Ringneck snakes have a dark body with a light yellow-orange ring around its neck. They grow no bigger than 15 inches and are harmless to people.
The ringneck snake can be found in any habitat, but are commonly seen in wooded areas, grasslands and the borders of marshes. They tends to stay camouflaged under bark or larger rocks. They inhabit a wide range of North America, from southern Canada down to Florida. There are several different sub-species of the Ringneck snake, but all can be distinguished by the ring around their neck. Their diet consists of smaller amphibians, snakes and other invertebrates.Learn More
Most snakes can see, but different species of snakes see in different levels of detail. Some snakes even have a second form of sight using specially evolved receptors to detect heat.Full Answer >
Nonvenomous snakes include water snakes and land snakes, such as the brown water snake, banded water snake, mud snake, Eastern Indigo snake and scarlet kingsnake. Nonvenomous snakes vary widely in their appearances, habitats and sizes. Some closely resemble poisonous snakes, and even live in close proximity of them, while others are as gentile and nonaggressive as they appear.Full Answer >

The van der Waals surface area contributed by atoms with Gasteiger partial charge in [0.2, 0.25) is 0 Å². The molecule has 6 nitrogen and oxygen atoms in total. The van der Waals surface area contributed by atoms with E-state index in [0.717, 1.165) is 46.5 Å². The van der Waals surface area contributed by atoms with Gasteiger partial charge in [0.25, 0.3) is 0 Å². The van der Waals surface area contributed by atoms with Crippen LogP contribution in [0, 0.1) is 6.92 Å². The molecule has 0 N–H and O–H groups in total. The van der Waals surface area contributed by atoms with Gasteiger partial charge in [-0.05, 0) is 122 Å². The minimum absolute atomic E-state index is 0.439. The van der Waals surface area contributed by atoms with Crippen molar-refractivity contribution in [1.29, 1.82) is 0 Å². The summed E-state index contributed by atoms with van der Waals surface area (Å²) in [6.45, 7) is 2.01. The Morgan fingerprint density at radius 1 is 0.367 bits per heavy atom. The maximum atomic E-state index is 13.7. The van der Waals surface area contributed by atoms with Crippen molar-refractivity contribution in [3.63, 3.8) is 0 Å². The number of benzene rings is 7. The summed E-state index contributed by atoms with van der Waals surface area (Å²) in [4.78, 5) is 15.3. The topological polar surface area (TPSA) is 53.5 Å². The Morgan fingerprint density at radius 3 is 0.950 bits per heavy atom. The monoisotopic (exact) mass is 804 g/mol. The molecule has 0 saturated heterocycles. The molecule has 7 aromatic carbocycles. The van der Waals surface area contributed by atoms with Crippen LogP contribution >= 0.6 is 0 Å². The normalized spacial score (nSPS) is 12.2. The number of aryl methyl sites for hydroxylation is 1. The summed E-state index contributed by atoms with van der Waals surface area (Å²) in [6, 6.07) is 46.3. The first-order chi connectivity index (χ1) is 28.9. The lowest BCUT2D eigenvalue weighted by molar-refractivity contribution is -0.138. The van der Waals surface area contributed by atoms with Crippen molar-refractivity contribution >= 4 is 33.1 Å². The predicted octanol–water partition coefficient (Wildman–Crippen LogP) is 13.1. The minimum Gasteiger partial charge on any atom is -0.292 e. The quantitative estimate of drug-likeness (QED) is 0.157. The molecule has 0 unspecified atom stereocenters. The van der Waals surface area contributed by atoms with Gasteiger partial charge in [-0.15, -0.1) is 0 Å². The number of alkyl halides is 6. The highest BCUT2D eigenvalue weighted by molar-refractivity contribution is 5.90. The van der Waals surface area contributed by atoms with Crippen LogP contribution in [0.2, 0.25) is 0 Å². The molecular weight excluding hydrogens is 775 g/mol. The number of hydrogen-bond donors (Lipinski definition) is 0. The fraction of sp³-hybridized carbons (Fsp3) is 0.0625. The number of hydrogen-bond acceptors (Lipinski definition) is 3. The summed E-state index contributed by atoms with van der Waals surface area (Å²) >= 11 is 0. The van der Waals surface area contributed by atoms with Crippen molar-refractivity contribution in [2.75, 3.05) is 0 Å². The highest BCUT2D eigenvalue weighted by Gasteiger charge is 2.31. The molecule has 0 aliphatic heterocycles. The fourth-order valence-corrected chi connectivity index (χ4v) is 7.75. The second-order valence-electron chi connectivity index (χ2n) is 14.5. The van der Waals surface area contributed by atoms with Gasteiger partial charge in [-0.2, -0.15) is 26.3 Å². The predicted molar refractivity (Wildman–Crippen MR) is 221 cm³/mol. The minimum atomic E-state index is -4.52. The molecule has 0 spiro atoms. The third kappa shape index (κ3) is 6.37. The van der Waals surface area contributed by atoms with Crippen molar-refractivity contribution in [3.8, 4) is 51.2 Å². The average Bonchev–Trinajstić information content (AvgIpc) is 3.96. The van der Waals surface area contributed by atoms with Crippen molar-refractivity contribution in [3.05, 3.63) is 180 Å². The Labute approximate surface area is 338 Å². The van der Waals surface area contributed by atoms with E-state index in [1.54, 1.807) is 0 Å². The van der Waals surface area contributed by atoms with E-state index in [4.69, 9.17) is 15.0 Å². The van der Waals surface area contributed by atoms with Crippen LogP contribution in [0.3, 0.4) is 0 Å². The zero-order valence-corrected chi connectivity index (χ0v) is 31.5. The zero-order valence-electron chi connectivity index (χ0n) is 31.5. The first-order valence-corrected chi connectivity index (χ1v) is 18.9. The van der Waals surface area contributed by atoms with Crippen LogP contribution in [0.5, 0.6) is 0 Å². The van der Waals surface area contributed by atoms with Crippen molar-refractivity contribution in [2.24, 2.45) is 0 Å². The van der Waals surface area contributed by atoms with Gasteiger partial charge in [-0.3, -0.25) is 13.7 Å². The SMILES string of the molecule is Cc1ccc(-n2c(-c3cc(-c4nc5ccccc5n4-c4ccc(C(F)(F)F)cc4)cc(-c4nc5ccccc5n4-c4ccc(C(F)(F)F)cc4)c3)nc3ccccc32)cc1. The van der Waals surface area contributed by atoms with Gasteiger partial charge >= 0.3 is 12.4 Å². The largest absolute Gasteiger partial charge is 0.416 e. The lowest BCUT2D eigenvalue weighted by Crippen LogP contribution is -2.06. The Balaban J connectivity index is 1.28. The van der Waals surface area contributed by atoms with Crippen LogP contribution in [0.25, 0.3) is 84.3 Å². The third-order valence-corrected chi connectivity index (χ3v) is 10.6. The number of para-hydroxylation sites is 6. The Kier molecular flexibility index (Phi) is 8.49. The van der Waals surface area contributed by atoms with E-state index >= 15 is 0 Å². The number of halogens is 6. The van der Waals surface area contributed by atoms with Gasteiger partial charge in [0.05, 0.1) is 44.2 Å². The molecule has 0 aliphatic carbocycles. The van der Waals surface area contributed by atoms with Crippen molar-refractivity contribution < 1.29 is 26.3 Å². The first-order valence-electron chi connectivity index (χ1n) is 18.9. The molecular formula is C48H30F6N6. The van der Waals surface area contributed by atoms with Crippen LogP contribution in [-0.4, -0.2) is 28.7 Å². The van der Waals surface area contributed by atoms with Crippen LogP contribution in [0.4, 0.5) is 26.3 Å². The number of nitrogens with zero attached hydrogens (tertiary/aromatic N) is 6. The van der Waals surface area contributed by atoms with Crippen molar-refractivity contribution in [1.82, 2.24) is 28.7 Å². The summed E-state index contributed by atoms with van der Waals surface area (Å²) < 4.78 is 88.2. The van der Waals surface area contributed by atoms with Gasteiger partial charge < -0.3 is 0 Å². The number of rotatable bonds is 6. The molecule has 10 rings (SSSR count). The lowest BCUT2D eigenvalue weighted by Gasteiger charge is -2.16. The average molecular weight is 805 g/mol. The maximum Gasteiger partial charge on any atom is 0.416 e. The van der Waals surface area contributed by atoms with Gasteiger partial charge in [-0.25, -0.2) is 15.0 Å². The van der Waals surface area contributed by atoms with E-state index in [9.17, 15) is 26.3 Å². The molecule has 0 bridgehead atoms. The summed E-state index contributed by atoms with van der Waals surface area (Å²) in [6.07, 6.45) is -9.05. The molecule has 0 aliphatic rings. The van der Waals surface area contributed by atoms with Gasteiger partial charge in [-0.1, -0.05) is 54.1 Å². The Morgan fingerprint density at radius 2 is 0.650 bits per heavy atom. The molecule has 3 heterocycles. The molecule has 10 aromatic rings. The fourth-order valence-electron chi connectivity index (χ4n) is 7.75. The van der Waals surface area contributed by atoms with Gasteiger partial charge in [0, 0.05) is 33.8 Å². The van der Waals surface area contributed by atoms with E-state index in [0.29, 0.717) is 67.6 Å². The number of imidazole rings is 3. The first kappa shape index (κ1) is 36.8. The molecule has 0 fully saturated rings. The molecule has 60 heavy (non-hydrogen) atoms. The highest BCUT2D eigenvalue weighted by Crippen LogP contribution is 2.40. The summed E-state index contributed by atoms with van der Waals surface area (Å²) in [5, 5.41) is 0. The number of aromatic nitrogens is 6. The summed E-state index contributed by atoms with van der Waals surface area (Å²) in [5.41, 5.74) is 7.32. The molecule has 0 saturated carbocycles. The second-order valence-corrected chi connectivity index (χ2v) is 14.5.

There are around 28 to 30 species of snakes commonly referred to as cobras. If any snake that has a hood and can raise its upper body is considered to be a cobra, then there may be as many as 270 species of cobra.Full Answer >
A full-grown corn snake is between 30 and 48 inches long. The largest on record was 6 feet long. Corn snakes are native to North America and are found from New Jersey to the Florida Keys, west to New Orleans and north to the Memphis, Tenn. area.Full Answer >